It’s a quiet morning in the O’Hara High School student parking lot, the sun beaming down on a cluster of cars, when the tranquility is interrupted by the distinct ring of a school bell. Almost instantly, senior Erik Palmer-Brown emerges from the building in a noticeable rush.
He’s late. He always is.
Friday practice for Sporting Kansas City starts at 10 a.m., and players are required to arrive at the training facility an hour early. He checks his iPhone: 9:14 a.m.
The remote-start engine on his Jeep ignites, and within a matter of minutes, he’s weaving in and out of traffic.
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Over the course of the drive, he attempts to transition his mind from schoolwork to soccer, but it isn’t easy. He has a project due Tuesday — 12 days before graduation — in his English class, on the novel “1984,” which he never read.
“SparkNotes,” he says, “can be a life saver.”
He arrives at Swope Soccer Village a few minutes later. It’s 9:26 a.m.
For the next two-plus hours, Palmer-Brown sheds the label of high school senior. Here, he is a professional soccer player with a Nike sponsorship.
Two years ago, at age 16, Palmer-Brown signed a contract with Sporting KC that pays him nearly $50,000 annually, and he became the youngest player in the history of the franchise.
The expectations were sky high, and after two years, they remain there. Last summer, ESPN forecast Palmer-Brown, a central defender, as a member of the 2018 U.S. World Cup team.
“It’s pretty cool, but sometimes,” he says, shaking his head with a grin. “I think people forget I’m still a teenager.”
To Sporting KC fans, he’s the future face of a championship franchise.
On this Friday morning-turned-afternoon, he’s simply late for class. Again.
After a two-hour training session, he’s back in his Jeep, making the return trek to O’Hara, where three more classes await. Two of them have final exams the following week.
He slows his car to a stop at a red light and lets out two deep breaths.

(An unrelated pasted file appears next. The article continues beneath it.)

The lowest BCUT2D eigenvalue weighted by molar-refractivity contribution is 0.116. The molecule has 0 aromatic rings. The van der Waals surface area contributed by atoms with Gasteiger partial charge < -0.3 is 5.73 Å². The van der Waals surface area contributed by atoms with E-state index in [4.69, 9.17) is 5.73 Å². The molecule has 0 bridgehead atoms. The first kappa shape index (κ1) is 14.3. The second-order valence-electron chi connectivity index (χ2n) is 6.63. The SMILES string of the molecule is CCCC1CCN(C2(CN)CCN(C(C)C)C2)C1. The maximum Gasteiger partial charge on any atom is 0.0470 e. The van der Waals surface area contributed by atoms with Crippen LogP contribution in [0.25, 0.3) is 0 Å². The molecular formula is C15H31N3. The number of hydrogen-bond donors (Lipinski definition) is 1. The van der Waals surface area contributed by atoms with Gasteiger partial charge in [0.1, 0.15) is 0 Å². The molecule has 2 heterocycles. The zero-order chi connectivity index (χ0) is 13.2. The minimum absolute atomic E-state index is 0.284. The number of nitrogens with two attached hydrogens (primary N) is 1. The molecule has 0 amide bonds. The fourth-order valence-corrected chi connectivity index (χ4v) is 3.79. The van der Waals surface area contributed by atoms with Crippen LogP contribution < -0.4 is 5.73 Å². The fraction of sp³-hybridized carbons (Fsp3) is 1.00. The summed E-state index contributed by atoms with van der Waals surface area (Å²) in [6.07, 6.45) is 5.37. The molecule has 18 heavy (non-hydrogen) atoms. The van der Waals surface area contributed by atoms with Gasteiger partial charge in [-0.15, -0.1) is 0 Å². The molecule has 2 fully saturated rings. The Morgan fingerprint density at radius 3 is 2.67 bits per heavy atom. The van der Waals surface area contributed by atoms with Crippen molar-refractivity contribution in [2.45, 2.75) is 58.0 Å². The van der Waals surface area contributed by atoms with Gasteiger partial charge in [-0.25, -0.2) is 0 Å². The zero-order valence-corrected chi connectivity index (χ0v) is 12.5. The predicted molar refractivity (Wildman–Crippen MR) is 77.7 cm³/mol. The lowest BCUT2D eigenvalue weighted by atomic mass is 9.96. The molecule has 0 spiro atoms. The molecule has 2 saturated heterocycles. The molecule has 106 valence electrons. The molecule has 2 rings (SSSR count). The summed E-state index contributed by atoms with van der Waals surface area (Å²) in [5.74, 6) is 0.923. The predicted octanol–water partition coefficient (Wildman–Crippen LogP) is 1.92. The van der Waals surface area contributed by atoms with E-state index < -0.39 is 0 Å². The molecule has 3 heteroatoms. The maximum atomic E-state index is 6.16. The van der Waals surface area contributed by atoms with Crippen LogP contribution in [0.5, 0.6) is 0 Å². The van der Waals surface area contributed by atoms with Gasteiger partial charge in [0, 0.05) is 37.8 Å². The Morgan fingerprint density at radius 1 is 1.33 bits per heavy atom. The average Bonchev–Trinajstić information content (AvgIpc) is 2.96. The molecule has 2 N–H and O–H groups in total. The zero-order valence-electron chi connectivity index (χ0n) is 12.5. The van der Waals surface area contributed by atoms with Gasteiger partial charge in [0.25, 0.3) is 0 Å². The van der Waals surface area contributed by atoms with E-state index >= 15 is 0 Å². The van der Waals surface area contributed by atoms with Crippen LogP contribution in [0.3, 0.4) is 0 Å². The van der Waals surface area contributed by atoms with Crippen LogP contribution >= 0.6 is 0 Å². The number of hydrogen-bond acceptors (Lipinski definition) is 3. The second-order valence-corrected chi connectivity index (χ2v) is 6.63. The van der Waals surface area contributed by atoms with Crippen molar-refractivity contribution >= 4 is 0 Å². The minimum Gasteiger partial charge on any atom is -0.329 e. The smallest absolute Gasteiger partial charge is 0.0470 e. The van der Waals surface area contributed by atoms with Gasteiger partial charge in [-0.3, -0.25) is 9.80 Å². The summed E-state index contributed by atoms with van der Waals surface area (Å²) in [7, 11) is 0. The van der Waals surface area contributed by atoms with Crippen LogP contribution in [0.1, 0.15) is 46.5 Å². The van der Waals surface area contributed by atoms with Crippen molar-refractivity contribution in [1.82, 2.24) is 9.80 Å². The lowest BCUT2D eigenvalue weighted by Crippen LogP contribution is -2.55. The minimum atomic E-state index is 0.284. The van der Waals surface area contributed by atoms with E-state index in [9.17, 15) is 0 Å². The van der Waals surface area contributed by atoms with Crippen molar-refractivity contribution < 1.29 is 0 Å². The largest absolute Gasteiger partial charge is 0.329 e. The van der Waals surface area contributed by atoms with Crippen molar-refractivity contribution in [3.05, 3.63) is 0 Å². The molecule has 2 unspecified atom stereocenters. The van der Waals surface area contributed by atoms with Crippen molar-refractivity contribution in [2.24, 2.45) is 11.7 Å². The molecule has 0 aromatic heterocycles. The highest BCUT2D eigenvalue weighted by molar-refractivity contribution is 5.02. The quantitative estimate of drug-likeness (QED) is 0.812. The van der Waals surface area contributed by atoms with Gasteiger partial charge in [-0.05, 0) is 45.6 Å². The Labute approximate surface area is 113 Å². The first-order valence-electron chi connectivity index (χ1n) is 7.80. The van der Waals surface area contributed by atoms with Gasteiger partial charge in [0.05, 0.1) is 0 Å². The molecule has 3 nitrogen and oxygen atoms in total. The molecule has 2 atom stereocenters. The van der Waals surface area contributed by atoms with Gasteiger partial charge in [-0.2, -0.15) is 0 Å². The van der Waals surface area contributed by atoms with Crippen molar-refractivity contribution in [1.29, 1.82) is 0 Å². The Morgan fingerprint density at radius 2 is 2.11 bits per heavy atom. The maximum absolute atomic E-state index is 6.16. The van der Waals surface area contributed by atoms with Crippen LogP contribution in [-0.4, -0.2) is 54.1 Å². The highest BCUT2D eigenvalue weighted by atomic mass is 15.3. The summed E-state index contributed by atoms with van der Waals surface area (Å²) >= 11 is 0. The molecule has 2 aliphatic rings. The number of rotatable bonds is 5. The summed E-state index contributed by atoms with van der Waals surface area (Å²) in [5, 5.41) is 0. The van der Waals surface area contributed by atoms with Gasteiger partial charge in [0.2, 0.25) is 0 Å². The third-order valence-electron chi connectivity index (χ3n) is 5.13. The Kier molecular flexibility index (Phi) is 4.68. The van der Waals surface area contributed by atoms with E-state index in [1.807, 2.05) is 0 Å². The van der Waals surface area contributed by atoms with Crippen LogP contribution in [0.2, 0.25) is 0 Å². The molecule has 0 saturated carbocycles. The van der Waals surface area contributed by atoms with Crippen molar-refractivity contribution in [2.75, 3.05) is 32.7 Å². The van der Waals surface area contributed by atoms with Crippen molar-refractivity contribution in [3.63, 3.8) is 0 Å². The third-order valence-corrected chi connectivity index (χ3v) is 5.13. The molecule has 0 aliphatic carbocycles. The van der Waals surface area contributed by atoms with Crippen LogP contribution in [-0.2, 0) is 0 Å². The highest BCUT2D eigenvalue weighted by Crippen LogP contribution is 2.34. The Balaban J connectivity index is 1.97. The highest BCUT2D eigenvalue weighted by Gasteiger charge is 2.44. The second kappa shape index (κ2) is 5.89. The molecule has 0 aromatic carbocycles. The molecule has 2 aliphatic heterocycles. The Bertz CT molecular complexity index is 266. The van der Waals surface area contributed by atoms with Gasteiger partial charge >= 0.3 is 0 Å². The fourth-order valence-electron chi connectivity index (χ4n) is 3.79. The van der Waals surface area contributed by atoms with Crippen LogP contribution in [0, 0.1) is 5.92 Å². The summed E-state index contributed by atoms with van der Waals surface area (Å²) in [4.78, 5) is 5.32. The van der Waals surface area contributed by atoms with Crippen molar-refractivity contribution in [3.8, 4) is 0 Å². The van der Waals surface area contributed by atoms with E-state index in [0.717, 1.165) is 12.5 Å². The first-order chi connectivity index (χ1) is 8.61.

“Maybe,” he says. “I can take a nap in American Government.”
On a Sporting KC road trip early last season, Palmer-Brown joined some of his teammates for an afternoon movie.
But as they cycled through the ticket box offices, they ran into a problem. The movie was rated R. And Palmer-Brown was underage.
Only a month later, in May 2014, he made his Major League Soccer debut against the Chicago Fire.
He became the youngest defender to start a MLS match, but the outcome wasn’t so favorable. He was ejected in the second half after receiving his second yellow card.
Afterwards, his mom, Marilyn Palmer, wondered, “Why do the other players have to test him so much? I wish they’d quit picking on my baby.”
The match was a point of heckling from teammates, who aren’t exactly absent of material in the first place.
Every so often, when Palmer-Brown walks into the Sporting KC locker room, defender Ike Opara is there waiting for him with a riddle. Or maybe it’s more of a mathematical pop quiz, of sorts.
“He’s never done a word problem,” Palmer-Brown says. “because I don’t think he could think that through.”
The hazing is a sign of admiration, his teammates say, but the process of fitting in wasn’t a quick one. It required adaptation — more so from him than from his veteran teammates.
Palmer-Brown grew up playing in the then-Wizards Academy. Before his “unbelievable athleticism and speed and ability to take over a match” caught the attention of Sporting KC coach Peter Vermes, Palmer-Brown was just another kid who loved the game. He idolized Wizards players such as Matt Besler, Roger Espinoza and Chance Myers.
They’re now teammates.